VATICAN CITY (CNS) -- Listening to the Scripture readings
at Mass is hearing God speak directly to his people, offering spiritual
sustenance and needed guidance for life's difficult journey, Pope Francis said.
For that reason, the prescribed texts should never be
skipped or substituted during the Mass, lectors should read clearly and people
should always listen with an open heart so that the words may eventually bear
fruit in good deeds, the pope said at his weekly general audience Jan. 31.
Continuing his series of audience talks on the Mass, Pope
Francis spoke about the Liturgy of the Word and the importance of listening to
the Bible readings at Mass.
"In the Liturgy of the Word, in fact, the pages of
the Bible stop being something written and become the living word, delivered by
God himself," the pope said.
As the readings are proclaimed, people in the pews should
be silent and receptive, opening their hearts and minds to what is being said,
not looking around or making small talk and criticizing what other people are
wearing, he said.
"We have to listen, open our hearts, because it is
God himself who is speaking to us. So don't think about other things or talk
about something else. Understood?" he asked the thousands of people
gathered in St. Peter's Square.
"We need to listen! It is a question of life,"
he said, because as Jesus told the devil in the desert, "one does not live
by bread alone, but by every word that comes forth from the mouth of God."
People can receive spiritual nourishment from the
"table" of God's word, which is abundant and "rich" in so
many biblical offerings, he said.
It is obvious then why "some subjective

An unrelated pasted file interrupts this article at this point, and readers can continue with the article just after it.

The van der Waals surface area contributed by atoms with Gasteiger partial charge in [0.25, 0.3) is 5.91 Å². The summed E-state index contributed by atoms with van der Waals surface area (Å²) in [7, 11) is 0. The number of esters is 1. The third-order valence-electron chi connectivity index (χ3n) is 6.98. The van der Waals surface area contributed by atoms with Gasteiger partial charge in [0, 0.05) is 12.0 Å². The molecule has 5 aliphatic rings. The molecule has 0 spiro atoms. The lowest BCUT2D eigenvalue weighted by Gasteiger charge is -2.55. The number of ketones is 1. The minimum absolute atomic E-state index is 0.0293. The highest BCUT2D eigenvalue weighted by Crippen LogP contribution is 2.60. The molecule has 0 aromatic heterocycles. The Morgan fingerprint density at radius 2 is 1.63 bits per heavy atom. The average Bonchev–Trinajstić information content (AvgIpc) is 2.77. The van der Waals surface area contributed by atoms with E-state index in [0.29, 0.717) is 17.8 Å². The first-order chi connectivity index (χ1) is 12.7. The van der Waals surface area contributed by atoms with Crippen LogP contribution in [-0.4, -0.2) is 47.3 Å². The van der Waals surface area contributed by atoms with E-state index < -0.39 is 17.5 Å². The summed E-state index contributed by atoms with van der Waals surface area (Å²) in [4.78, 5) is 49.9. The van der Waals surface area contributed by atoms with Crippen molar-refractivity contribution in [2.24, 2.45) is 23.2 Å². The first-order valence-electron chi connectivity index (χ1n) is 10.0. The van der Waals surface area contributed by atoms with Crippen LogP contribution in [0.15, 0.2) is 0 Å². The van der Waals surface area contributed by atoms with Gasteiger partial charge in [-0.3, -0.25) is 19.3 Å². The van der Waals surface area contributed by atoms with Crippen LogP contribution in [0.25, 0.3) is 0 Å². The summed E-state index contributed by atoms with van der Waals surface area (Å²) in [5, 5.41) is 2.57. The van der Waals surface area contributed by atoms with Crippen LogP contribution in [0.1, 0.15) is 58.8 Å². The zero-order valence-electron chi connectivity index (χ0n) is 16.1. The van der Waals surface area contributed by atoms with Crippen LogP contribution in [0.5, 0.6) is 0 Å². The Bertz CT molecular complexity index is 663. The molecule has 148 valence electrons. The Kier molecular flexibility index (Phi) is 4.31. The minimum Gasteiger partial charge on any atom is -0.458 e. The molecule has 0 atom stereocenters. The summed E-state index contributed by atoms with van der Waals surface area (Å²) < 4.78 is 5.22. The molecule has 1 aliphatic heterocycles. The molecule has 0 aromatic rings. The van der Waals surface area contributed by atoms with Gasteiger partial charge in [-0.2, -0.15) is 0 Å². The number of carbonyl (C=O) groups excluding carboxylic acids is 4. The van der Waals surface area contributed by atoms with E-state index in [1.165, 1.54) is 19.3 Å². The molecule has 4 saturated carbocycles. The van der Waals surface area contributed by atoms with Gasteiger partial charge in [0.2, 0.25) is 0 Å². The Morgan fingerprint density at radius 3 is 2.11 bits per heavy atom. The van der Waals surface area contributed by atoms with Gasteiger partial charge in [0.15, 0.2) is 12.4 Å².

choices" are forbidden -- such as omitting the prescribed readings or
substituting them with nonbiblical texts, for example, like the newspaper for
bringing up a current event, he said.
"No. The word of God is the word of God. You can
read the newspaper later. However, right there, the word of God gets
read," not something else, he said.
Substituting God's word with something else
"impoverishes and compromises the dialogue between God and his people in
prayer," the pope said, while sticking with the prescribed readings
expresses and fosters ecclesial communion, helping everyone on their journey
The pope also insisted on choosing lectors who are
well-prepared and speak clearly, not people who garble their words "and no
one can understand a thing."
"The Lord's word is an indispensable aid for not
getting lost," he said. It is, as the psalmist says, "a lamp for my
feet, a light for my path."
"How can we tackle our earthly pilgrimage, with its
trials and tribulations, without being regularly nourished and enlightened by
the Word of God that rings out in the liturgy," the pope asked.
Also, he said, listening to God's word requires much more
than one's ears. It must go from the ears, to the heart and then to the hands,
resulting in good works in the world, he said.
"It's necessary to have an open heart to receive the
word," Pope Francis said. "God speaks and we turn to him to listen so
as to then put into practice what we have heard."